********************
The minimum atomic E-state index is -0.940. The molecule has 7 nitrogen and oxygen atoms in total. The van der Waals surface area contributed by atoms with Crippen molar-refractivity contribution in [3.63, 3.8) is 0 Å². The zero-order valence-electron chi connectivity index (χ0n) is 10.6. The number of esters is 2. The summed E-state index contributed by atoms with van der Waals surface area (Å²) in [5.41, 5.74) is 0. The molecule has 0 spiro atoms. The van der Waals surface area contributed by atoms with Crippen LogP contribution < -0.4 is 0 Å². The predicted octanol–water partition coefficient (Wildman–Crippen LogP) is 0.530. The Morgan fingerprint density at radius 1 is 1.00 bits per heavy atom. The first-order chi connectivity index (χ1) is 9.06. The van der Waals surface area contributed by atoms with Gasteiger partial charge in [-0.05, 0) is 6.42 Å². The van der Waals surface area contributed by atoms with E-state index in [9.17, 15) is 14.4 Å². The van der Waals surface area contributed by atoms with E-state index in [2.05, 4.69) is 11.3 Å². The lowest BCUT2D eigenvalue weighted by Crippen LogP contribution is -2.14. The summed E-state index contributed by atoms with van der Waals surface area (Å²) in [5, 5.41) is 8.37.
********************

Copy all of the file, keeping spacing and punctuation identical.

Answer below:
The minimum atomic E-state index is -0.940. The molecule has 7 nitrogen and oxygen atoms in total. The van der Waals surface area contributed by atoms with Crippen molar-refractivity contribution in [3.63, 3.8) is 0 Å². The zero-order valence-electron chi connectivity index (χ0n) is 10.6. The number of esters is 2. The summed E-state index contributed by atoms with van der Waals surface area (Å²) in [5.41, 5.74) is 0. The molecule has 0 spiro atoms. The van der Waals surface area contributed by atoms with Crippen LogP contribution < -0.4 is 0 Å². The predicted octanol–water partition coefficient (Wildman–Crippen LogP) is 0.530. The Morgan fingerprint density at radius 1 is 1.00 bits per heavy atom. The first-order chi connectivity index (χ1) is 9.06. The van der Waals surface area contributed by atoms with Gasteiger partial charge in [-0.05, 0) is 6.42 Å². The van der Waals surface area contributed by atoms with E-state index in [9.17, 15) is 14.4 Å². The van der Waals surface area contributed by atoms with E-state index in [2.05, 4.69) is 11.3 Å². The lowest BCUT2D eigenvalue weighted by Crippen LogP contribution is -2.14. The summed E-state index contributed by atoms with van der Waals surface area (Å²) in [5, 5.41) is 8.37.